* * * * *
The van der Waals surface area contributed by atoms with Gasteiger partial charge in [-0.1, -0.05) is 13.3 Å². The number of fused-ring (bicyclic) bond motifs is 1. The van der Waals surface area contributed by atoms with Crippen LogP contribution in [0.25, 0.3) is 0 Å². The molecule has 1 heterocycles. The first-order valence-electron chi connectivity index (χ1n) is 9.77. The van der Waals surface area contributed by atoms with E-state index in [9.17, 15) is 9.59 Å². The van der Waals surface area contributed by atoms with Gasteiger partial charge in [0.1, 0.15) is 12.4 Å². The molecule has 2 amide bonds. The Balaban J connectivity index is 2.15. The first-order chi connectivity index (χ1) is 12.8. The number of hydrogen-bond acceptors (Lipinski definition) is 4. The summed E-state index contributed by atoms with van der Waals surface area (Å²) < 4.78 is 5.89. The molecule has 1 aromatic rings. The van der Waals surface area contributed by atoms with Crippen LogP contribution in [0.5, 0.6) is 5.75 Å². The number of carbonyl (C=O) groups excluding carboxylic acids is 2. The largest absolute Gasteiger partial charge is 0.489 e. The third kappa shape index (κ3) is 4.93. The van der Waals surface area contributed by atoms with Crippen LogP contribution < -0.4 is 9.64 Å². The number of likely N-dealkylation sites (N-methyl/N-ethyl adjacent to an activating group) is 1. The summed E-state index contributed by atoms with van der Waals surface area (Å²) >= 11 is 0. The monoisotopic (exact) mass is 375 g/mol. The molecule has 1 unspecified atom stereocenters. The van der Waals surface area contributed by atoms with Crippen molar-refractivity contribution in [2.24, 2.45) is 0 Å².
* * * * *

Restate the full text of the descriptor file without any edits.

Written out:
The van der Waals surface area contributed by atoms with Gasteiger partial charge in [-0.1, -0.05) is 13.3 Å². The number of fused-ring (bicyclic) bond motifs is 1. The van der Waals surface area contributed by atoms with Crippen LogP contribution in [0.25, 0.3) is 0 Å². The molecule has 1 heterocycles. The first-order valence-electron chi connectivity index (χ1n) is 9.77. The van der Waals surface area contributed by atoms with E-state index in [9.17, 15) is 9.59 Å². The van der Waals surface area contributed by atoms with Gasteiger partial charge in [0.1, 0.15) is 12.4 Å². The molecule has 2 amide bonds. The Balaban J connectivity index is 2.15. The first-order chi connectivity index (χ1) is 12.8. The number of hydrogen-bond acceptors (Lipinski definition) is 4. The summed E-state index contributed by atoms with van der Waals surface area (Å²) < 4.78 is 5.89. The molecule has 1 aromatic rings. The van der Waals surface area contributed by atoms with Crippen LogP contribution in [0.5, 0.6) is 5.75 Å². The number of carbonyl (C=O) groups excluding carboxylic acids is 2. The largest absolute Gasteiger partial charge is 0.489 e. The third kappa shape index (κ3) is 4.93. The van der Waals surface area contributed by atoms with Crippen LogP contribution < -0.4 is 9.64 Å². The number of likely N-dealkylation sites (N-methyl/N-ethyl adjacent to an activating group) is 1. The summed E-state index contributed by atoms with van der Waals surface area (Å²) >= 11 is 0. The monoisotopic (exact) mass is 375 g/mol. The molecule has 1 unspecified atom stereocenters. The van der Waals surface area contributed by atoms with Crippen molar-refractivity contribution in [2.24, 2.45) is 0 Å².